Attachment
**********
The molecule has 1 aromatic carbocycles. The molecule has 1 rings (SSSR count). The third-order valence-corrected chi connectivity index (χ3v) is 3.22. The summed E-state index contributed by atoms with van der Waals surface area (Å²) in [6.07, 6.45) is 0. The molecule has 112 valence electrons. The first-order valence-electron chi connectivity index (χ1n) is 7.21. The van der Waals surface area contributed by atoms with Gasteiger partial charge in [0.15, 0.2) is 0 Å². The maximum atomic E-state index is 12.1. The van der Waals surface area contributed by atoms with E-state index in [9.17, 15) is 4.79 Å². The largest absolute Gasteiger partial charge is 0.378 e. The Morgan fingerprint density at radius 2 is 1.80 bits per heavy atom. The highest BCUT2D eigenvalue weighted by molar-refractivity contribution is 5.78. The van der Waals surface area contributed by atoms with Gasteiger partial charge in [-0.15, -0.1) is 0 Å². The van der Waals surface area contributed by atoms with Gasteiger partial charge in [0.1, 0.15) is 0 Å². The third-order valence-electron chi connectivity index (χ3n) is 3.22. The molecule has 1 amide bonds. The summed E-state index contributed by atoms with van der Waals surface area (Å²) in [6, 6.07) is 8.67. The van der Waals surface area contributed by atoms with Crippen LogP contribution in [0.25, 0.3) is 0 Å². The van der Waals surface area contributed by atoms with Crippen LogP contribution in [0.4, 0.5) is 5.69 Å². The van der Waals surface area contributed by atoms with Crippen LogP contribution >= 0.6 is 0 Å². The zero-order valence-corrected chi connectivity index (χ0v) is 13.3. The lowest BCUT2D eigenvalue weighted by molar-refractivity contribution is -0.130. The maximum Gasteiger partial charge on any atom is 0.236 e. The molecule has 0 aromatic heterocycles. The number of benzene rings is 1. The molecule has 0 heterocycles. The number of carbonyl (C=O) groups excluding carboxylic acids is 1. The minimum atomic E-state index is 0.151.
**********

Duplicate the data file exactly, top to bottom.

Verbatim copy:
The molecule has 1 aromatic carbocycles. The molecule has 1 rings (SSSR count). The third-order valence-corrected chi connectivity index (χ3v) is 3.22. The summed E-state index contributed by atoms with van der Waals surface area (Å²) in [6.07, 6.45) is 0. The molecule has 112 valence electrons. The first-order valence-electron chi connectivity index (χ1n) is 7.21. The van der Waals surface area contributed by atoms with Gasteiger partial charge in [0.15, 0.2) is 0 Å². The maximum atomic E-state index is 12.1. The van der Waals surface area contributed by atoms with E-state index in [9.17, 15) is 4.79 Å². The largest absolute Gasteiger partial charge is 0.378 e. The Morgan fingerprint density at radius 2 is 1.80 bits per heavy atom. The highest BCUT2D eigenvalue weighted by molar-refractivity contribution is 5.78. The van der Waals surface area contributed by atoms with Gasteiger partial charge in [-0.15, -0.1) is 0 Å². The van der Waals surface area contributed by atoms with Gasteiger partial charge in [0.1, 0.15) is 0 Å². The third-order valence-electron chi connectivity index (χ3n) is 3.22. The molecule has 1 amide bonds. The summed E-state index contributed by atoms with van der Waals surface area (Å²) in [6, 6.07) is 8.67. The van der Waals surface area contributed by atoms with Crippen LogP contribution in [0.25, 0.3) is 0 Å². The van der Waals surface area contributed by atoms with Crippen LogP contribution in [0.4, 0.5) is 5.69 Å². The van der Waals surface area contributed by atoms with Crippen LogP contribution >= 0.6 is 0 Å². The zero-order valence-corrected chi connectivity index (χ0v) is 13.3. The lowest BCUT2D eigenvalue weighted by molar-refractivity contribution is -0.130. The maximum Gasteiger partial charge on any atom is 0.236 e. The molecule has 0 aromatic heterocycles. The number of benzene rings is 1. The molecule has 0 heterocycles. The number of carbonyl (C=O) groups excluding carboxylic acids is 1. The minimum atomic E-state index is 0.151.